Social Security has a flat 6.2% tax rate, up to the maximum wages covered by Social Security ($142,800 in 2021). Social Security benefits bear some positive relationship with your covered wages and the amount of taxes you paid on those wages. The higher your covered wages, and the higher the 6.2% Social Security taxes you paid, the higher your benefits.
Social Security calculates benefits using your average earnings over 35 years. If you work less than 35 years, the rest of the years will be filled with zero. Therefore, up to 35 years, the more years you work, the higher your average earnings. Retiring early before you have 35 years of working history means that your Social Security benefits will be lower.
However, it’s not a straight line. You get more credit for your earnings at the lower end than you do at the higher end. The points at which the crediting percentage changes are called bend points.
There are two bend points. The first one is set low ($996/month in 2021). For most people, the second point is the more meaningful one ($6,002/month in 2021). After your average earnings over 35 years reaches the second bend point, for each dollar in additional average earnings, you get less than half as much in Social Security benefits as before (15% vs 32%).
Think of these bend points similar to tax brackets. If your extra income gets into a 70% tax bracket as there once existed, you don’t have much incentive to earn the extra income. Similarly, if your earnings history already put you beyond the second bend point, you are not getting as much bang for your additional years of work as far as your Social Security benefits are concerned. If you think of your Social Security tax as forced savings for your own retirement, which it isn’t, after you reach the second bend point, you are definitely paying for other people’s retirement for the most part.
If you stop working after you reach the second bend point, even if your future earnings are zero, you are not losing much in Social Security benefits. If you retire before you reach the second bend point, you are losing twice as much in Social Security benefits.
So the question is when you will reach the second bend point.
my Social Security Account
To make that calculation, you first need your Social Security earnings history. You can create a my Social Security account with Social Security Administration. You will need a valid email address. If you give a mobile phone number, the system will send a text message with a temporary code for additional security when you log in. If you are married, each of you must set up your own separate my Social Security account.
When you create your account, the system will use information from Equifax to verify your identity. If you froze your credit with Equifax and you have problems passing the identity verification steps, you may want to temporarily unfreeze it. The soft inquiry from Social Security Administration will not affect your credit score.
After you log in successfully, you will see a summary.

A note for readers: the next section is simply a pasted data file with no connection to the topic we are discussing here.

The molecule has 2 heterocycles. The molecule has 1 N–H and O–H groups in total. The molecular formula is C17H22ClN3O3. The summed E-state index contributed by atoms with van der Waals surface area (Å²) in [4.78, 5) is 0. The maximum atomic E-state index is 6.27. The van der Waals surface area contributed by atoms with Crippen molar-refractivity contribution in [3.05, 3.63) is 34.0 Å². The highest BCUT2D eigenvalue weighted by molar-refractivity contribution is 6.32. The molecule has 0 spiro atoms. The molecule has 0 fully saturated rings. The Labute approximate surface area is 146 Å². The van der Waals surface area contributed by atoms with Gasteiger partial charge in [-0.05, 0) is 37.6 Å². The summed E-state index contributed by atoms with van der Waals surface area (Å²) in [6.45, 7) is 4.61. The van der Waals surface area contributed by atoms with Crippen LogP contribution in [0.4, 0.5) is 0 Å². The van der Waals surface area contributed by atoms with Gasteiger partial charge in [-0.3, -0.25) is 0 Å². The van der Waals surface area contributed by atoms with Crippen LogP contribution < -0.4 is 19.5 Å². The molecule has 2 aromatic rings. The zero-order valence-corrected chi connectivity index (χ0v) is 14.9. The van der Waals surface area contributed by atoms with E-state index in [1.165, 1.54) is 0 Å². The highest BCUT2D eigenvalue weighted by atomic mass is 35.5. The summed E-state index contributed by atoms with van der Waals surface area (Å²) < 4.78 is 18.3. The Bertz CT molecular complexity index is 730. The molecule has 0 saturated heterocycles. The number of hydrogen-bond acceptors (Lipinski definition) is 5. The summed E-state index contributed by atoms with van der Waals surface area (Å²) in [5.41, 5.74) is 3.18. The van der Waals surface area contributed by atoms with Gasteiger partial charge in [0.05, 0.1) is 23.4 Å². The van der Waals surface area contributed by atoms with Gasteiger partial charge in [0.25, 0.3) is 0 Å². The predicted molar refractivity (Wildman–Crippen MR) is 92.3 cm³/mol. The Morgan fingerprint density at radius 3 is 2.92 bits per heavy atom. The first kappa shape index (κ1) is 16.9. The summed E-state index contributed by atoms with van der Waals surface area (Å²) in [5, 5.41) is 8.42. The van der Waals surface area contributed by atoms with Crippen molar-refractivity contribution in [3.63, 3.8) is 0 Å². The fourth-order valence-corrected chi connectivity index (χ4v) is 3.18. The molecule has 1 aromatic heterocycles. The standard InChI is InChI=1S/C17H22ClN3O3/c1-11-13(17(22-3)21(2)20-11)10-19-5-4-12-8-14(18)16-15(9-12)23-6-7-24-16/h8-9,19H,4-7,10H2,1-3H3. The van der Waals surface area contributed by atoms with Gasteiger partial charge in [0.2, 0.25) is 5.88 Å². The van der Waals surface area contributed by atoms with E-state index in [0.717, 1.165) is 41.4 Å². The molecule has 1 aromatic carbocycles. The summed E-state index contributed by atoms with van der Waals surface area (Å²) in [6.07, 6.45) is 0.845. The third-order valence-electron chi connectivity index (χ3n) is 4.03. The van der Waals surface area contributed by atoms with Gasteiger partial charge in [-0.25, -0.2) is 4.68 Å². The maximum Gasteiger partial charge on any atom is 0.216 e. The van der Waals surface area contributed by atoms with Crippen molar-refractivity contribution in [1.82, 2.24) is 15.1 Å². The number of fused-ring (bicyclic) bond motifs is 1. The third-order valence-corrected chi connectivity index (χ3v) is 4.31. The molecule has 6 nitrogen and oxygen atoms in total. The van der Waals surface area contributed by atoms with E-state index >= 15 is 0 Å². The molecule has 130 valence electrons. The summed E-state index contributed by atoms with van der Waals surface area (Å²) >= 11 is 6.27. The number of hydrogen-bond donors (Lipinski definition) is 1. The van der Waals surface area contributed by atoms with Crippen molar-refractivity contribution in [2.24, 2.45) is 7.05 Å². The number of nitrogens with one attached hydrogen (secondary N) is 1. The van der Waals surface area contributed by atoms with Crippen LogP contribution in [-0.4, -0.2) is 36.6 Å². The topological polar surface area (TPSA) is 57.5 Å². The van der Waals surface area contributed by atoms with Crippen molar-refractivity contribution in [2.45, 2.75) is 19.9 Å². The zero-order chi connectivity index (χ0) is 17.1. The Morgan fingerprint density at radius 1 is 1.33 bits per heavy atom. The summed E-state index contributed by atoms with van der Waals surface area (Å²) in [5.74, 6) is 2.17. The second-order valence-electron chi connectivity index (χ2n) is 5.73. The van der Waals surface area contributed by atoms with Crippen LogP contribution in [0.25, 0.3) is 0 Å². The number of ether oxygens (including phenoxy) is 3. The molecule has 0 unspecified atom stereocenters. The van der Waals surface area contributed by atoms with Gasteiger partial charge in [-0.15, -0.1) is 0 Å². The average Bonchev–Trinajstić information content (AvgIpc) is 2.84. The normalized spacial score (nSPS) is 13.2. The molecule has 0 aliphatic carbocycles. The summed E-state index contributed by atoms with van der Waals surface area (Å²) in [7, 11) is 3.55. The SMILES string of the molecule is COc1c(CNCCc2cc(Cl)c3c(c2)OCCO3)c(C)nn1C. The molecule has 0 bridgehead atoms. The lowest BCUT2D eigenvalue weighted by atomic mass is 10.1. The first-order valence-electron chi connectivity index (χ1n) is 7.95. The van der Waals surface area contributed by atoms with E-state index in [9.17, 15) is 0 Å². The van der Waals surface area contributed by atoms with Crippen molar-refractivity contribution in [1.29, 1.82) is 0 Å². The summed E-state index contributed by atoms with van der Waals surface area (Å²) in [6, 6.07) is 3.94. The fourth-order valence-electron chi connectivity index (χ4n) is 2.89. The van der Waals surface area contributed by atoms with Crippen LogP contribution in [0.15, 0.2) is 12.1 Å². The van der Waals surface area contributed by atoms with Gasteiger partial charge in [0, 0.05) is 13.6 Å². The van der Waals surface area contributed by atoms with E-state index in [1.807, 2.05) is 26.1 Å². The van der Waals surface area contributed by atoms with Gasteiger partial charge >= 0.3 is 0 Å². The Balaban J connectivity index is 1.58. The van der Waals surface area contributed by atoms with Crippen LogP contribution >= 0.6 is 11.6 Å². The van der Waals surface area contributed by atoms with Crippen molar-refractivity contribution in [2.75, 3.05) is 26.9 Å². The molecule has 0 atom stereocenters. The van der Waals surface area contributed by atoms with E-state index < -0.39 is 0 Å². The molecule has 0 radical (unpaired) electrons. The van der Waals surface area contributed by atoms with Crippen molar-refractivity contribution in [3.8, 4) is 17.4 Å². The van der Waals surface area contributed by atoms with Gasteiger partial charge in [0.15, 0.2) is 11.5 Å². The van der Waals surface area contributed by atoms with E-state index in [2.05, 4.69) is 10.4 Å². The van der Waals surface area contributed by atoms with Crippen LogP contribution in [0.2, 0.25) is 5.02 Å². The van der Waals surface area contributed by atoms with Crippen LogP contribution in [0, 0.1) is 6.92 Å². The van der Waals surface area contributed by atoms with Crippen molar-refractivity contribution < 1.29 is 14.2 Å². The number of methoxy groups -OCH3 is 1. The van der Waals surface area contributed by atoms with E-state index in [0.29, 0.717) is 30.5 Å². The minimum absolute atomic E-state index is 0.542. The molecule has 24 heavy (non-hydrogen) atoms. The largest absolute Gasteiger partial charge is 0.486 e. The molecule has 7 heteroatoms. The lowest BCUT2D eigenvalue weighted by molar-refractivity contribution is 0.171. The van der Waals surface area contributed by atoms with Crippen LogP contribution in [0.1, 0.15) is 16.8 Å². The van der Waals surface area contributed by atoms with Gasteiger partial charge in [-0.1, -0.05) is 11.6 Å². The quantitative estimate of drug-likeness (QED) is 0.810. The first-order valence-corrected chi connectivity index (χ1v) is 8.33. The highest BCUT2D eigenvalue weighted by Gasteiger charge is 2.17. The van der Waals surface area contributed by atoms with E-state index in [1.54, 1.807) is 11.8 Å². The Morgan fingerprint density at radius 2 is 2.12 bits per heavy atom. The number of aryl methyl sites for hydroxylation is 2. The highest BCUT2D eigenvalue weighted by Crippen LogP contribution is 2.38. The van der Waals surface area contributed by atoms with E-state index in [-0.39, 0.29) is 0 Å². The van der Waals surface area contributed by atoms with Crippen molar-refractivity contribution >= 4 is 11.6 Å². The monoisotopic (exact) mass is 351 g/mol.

The “Estimated Benefit at Full Retirement age” number assumes you will continue working and earn the same amount as your last reported earnings until you reach your full retirement age. If that’s not your plan, you will need a different estimate. To see your earnings record for each year so far, click on View Earnings Record.
Your earnings record provides to key to see where you are with regard to the bending points and what your estimated benefits will be if you don’t earn the same as last year until you reach your full retirement age.
Now open a new tab in your browser and go to ssa.tools. This website runs completely locally in your browser. The data you enter do not go to anyone else. It has an area to copy and paste your earnings record from your my Social Security account.
After you paste your earning record, scroll up to the top. You will see a question “Is this the same table you copied from ssa.gov?” with a Yes and a No button. When you have many years of earnings history, you may not see the question unless you scroll up to the top. After you click on Yes to confirm it’s correct, you will be asked to select your birth date. Then it will do the calculation. You will see two sliders:
If you’d like to see where you are now, just leave them at the default positions. Further down, you will see a familiar graph:
It shows I already passed the second bend point. Earning more will still increase my Social Security benefits but it will do so at the slowest pace. I passed the second bend point after about 20 years of full-time work. If you had higher income than I did, you reach that point sooner.
If you haven’t yet passed the second bend point but you’d like to see when you will, move the two sliders to say how many more years will work and how much you will earn per year. If you already passed it, you can also see how much your benefits will increase as you work additional years.
The number shown on the vertical axis is your Primary Insurance Amount. This is the critical input when you need to come up with a strategy for when to file for Social Security benefits. Feed it into the other great tool Open Social Security. See previous post Social Security Claiming Strategy Calculators Compared.